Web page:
Nearly all of Houston council is headed to UBCM in September to lobby upper government for support.

Race on for local mayor

Shane Brienen is challenging Bill Holmberg for mayor in the upcoming municipal election in November.

Shane Brienen is challenging Bill Holmberg for mayor in the upcoming municipal election in November.

Brienen has been on council for three terms and says he is ready for a step up, “a new challenge.”

His top priority for Houston is balancing the new budget and dealing with revenue cutbacks due to the closure of Houston Forest Products.

“The biggest thing is how we go about those cuts… achieving those cuts while still keeping the community appealing for people to live in,” Brienen said, adding that it won’t be easy balancing out services with cutbacks.

His other top priorities are 24 hour health care and fixing and repaving roads.

Getting 24 hour health care has been an ongoing struggle since before he was on council, Brienen said.

“I still feel that Houston is deserving of that… Being an industrial town, with people working through the night and people in the backcountry with the logging and mining, 24 hour health care is an important thing. And it’s hard to attract investment in your community when people know that you don’t have health care available at night.”

With roads, Brienen says the District has been falling behind with upkeep and “it would be really nice to get caught up.”

Asked about highlights from his past three terms on council, Brienen said the top one was getting respite beds at the Health Centre.

“To be able to have people stay here when they’re in their final days… it makes it a lot easier for families instead of having to run into Smithers or Burns Lake all the time,” he said.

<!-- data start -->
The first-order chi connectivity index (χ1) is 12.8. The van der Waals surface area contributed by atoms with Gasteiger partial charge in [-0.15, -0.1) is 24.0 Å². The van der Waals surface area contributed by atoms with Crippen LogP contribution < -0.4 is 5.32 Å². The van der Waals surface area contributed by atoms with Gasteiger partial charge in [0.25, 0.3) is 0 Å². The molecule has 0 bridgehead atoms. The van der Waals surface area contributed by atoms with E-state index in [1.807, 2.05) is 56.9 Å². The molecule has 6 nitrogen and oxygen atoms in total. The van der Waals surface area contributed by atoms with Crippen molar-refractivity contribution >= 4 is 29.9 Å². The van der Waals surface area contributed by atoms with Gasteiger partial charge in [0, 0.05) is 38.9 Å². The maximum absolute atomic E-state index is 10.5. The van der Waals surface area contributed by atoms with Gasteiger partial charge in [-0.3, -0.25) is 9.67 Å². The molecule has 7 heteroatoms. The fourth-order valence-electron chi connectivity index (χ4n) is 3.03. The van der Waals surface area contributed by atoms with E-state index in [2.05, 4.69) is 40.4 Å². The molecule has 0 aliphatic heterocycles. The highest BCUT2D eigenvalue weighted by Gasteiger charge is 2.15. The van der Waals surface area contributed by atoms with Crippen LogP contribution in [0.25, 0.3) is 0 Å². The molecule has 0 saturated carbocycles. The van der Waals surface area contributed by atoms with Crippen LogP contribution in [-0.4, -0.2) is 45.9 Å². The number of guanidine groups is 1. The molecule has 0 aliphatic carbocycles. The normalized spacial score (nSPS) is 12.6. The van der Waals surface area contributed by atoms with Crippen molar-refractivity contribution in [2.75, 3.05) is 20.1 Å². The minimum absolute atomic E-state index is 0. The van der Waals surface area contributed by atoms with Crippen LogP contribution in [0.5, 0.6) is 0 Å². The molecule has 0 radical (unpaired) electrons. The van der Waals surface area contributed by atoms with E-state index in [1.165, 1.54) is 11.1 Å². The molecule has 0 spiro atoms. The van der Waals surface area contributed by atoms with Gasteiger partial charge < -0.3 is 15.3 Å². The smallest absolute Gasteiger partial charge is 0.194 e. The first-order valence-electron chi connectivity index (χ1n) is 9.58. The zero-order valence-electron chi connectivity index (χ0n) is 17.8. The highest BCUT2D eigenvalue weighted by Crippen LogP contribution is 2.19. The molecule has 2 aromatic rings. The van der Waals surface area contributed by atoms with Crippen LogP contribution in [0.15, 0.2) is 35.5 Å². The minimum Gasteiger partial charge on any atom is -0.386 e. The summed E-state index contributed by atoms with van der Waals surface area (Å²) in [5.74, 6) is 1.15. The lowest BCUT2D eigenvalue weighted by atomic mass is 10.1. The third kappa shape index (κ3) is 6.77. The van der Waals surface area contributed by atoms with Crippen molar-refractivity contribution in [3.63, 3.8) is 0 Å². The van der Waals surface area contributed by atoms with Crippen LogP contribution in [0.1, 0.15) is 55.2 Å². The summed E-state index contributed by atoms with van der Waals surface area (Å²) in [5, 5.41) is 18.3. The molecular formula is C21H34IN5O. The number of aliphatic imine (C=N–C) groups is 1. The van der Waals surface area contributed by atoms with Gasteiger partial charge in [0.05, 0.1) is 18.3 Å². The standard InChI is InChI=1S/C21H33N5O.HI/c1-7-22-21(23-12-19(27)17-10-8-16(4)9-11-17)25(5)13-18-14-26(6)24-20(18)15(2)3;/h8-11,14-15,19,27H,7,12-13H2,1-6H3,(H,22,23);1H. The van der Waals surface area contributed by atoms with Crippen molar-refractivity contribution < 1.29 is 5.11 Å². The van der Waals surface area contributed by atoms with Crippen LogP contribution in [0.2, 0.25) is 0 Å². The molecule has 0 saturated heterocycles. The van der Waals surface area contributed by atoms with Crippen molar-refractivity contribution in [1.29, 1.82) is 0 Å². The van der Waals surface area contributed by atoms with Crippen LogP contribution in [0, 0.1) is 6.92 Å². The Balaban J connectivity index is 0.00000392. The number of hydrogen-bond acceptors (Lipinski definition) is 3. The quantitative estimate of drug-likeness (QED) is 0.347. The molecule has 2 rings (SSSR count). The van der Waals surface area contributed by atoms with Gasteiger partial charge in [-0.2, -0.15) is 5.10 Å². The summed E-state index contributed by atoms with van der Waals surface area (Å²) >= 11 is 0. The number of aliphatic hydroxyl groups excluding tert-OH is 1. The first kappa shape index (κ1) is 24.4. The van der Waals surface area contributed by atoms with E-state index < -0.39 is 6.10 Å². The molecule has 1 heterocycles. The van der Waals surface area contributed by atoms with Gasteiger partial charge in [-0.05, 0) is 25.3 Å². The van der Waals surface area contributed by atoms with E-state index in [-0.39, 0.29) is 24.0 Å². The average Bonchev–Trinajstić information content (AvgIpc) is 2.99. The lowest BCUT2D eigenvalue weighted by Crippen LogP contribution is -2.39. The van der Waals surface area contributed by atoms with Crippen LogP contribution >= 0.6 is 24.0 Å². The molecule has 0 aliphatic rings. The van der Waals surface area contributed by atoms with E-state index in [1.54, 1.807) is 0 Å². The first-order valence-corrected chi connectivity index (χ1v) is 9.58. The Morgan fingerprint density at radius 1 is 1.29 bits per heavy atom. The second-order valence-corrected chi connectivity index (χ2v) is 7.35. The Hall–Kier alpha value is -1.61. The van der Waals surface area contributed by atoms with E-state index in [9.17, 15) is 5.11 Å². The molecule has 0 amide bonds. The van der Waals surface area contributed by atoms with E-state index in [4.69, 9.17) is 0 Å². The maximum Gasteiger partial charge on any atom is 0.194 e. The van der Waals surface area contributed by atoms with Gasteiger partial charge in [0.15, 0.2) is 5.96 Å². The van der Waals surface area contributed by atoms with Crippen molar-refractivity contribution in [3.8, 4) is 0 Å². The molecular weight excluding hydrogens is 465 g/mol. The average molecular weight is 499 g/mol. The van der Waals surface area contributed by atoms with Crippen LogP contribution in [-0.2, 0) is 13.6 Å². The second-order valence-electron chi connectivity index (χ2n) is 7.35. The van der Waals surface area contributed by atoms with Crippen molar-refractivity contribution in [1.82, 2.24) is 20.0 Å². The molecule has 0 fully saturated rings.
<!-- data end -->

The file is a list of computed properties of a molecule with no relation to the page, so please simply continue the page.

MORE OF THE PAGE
He added that the other big accomplishment was getting funding for the water treatment plant.

“That was a big one for the community, for the people that live here but also for people that come in and invest. If you want to build a new hotel or a new restaurant, it’s kind of hard to do something like that and have that dirty water pouring out of your taps,” he said.



Running for his third term as mayor, Bill Holmberg says his top priority is financial stability.

“The next four years are going to be crucial for the well-being of this town. I think you need somebody that’s got good financial background and strong people skills,” Holmberg said.

With the $600,000 revenue loss, “you better have somebody in there that can make tough decisions when they need to be made.”

Holmberg’s other top priorities are economic stability and infrastructure.

“I think the big thing we have to bring in is some secondary industry. We’re still going to be a resource town and there’s no denying that and there’s no shame in that,” he said.

“We’re working right now with the forest service and license holders to see if we can bring in some value-added sawmills. It’s still a ways away but those are the types of things that I want to work on.”

He also sees continuing improvements on infrastructure as a top priority, and projects like the deteriorating water reservoir.

Asked what he sees as the big accomplishments from his time as mayor, Holmberg said low tax rates was a big one.

“We’ve had some of the lowest property taxes in the province. We’ve fought hard to keep property taxes low and that’s been huge,” he said.

The second big thing was getting funding for the water treatment plant.

“That has been huge,” he said.



Councillor Jonathan Van Barneveld said he will run again for Houston council.

Michalle Jolly said she will not run, as her husband was transferred to Quesnel after the HFP closure and her family is moving.

Other councillors Rick Lundrigan, Dawn Potvin and Kyle Thomson are either undecided or could not be reached by press deadline.

The length of term for mayor and council changes this year into four year terms instead of three.

Houston’s municipal election is November 15 and nominations for mayor and council are open until mid-October. See ad on this page for details.


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